IBM X-Force Kassel is a research team that operates massive spam honeypots and monitoring, gleaning data from billions of unsolicited emails every year. With such large amounts of spam coming in, we can more easily map trends. We looked at one recently when analyzing the spammer’s workweek.
Our goal in this analysis was to delve into six months of data to gain insight into when spammers and their spam bots do the most work, by weekday and hour range. We also aimed to look at the countries where spam originates to figure out where the hardest-working spammers go to launch their malicious schemes.
To examine these geospecific tendencies, we used the IP address of the spam’s sender to define the source geography. Our data range was December 2016 to June 2017.
A Daily Grind
The first finding we looked at is the weekly trend of how spam works. In the past, we’ve found that spammers are an organized bunch, and they plan their workdays around business hours. The data in our traps confirmed that this trend still holds true. Over 83 percent of all spam was sent during weekdays, with significant drops on weekends across the different geographies where spam messages originated. Over the six-month period we analyzed, the biggest day for spam was Tuesday, followed by Wednesday and Thursday.
Figure 1: Total spam distribution per daily volumes
Looking at the hour range during which most spam was sent out, we observed a hike right around 5 a.m. Coordinated Universal Time (UTC) during weekdays, which is only 1 a.m. on the U.S. East Coast. That’s because spammers start off with Europe before they follow the sun and start spamming recipients in the U.S. The big drop in spam comes at around 8 p.m. UTC, or 4 p.m. EST, but some spamming lingers thereafter, likely only in the U.S. at that point.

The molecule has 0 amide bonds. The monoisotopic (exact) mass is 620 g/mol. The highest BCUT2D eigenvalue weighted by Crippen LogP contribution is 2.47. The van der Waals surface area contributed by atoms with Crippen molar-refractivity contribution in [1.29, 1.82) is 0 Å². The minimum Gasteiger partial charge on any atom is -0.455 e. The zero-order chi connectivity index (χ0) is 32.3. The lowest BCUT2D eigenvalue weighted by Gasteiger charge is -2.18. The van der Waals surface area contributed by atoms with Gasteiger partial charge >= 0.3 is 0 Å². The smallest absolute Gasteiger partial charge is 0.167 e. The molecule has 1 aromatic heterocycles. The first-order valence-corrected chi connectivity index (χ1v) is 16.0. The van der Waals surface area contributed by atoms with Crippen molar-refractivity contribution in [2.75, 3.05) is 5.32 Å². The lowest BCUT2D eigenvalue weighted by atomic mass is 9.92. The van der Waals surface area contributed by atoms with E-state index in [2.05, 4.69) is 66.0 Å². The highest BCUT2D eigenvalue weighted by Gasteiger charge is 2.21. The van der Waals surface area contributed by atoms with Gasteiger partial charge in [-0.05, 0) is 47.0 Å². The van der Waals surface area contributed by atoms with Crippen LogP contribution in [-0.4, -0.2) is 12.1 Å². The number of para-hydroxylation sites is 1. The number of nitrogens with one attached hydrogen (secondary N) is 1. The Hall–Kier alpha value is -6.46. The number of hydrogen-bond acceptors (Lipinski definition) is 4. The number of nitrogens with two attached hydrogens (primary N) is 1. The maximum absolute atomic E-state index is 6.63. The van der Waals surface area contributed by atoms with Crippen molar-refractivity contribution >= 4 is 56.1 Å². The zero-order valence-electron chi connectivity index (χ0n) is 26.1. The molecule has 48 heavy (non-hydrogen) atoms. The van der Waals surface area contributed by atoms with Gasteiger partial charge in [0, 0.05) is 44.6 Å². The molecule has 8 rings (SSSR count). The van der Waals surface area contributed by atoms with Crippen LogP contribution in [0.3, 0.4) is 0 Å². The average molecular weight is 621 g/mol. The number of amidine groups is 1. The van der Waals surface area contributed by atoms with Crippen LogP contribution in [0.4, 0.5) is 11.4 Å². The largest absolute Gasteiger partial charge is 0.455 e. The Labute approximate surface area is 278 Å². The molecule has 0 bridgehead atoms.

This trend coincides with the focus of different malware families, such as banking Trojans and ransomware, to target organizations and not just indiscriminate users on their email accounts. Trojans such as Dridex, TrickBot and QakBot are cybergang-owned malware designed to rob business bank accounts. As such, these gangs make sure to spam employees in very pointed bouts of malicious mail, during those times in which potential new victims are more likely to open incoming email.
In the different zones on the globe, X-Force data showed that spammers like to get their sleep at night, even though there was an undercurrent of some spam activity that persists 24 hours a day.
Figure 2: Spam distribution per hour of the day — Weekdays (Monday-Friday, UTC)
Those Who Work Weekends Work at Night
X-Force data shows that although the lion’s share of spam is indeed sent during the week, there are still spammers and spam bots working the weekend shifts. Those who operate during those days appear to be sending unsolicited email at all hours of the day and night. The spam peaks start at midnight, with a second peak at about 1 p.m. It starts dying down around 11 p.m., only to start up again at midnight.
Figure 3: Spam distribution per hour of the day —Weekends (Saturday-Sunday, UTC)
Most Active Spam Sources